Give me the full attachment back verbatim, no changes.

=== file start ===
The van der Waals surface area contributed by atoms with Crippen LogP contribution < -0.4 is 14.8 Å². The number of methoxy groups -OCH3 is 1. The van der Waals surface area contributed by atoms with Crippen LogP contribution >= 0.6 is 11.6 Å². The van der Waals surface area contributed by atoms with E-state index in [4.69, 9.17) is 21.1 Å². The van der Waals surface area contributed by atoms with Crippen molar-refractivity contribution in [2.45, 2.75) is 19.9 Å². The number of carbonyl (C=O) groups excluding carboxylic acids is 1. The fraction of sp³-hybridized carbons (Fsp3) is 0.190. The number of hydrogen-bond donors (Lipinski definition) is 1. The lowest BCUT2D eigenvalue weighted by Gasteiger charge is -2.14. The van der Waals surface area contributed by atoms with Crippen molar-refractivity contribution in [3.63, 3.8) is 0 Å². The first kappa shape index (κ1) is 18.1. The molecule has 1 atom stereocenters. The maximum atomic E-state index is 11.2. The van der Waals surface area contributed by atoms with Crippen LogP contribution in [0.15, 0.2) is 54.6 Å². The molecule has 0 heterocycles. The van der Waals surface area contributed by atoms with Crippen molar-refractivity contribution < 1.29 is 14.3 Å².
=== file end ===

The van der Waals surface area contributed by atoms with Crippen LogP contribution < -0.4 is 14.8 Å². The number of methoxy groups -OCH3 is 1. The van der Waals surface area contributed by atoms with Crippen LogP contribution >= 0.6 is 11.6 Å². The van der Waals surface area contributed by atoms with E-state index in [4.69, 9.17) is 21.1 Å². The van der Waals surface area contributed by atoms with Crippen molar-refractivity contribution in [2.45, 2.75) is 19.9 Å². The number of carbonyl (C=O) groups excluding carboxylic acids is 1. The fraction of sp³-hybridized carbons (Fsp3) is 0.190. The number of hydrogen-bond donors (Lipinski definition) is 1. The lowest BCUT2D eigenvalue weighted by Gasteiger charge is -2.14. The van der Waals surface area contributed by atoms with Crippen molar-refractivity contribution in [3.63, 3.8) is 0 Å². The first kappa shape index (κ1) is 18.1. The molecule has 1 atom stereocenters. The maximum atomic E-state index is 11.2. The van der Waals surface area contributed by atoms with Crippen LogP contribution in [0.15, 0.2) is 54.6 Å². The molecule has 0 heterocycles. The van der Waals surface area contributed by atoms with Crippen molar-refractivity contribution < 1.29 is 14.3 Å².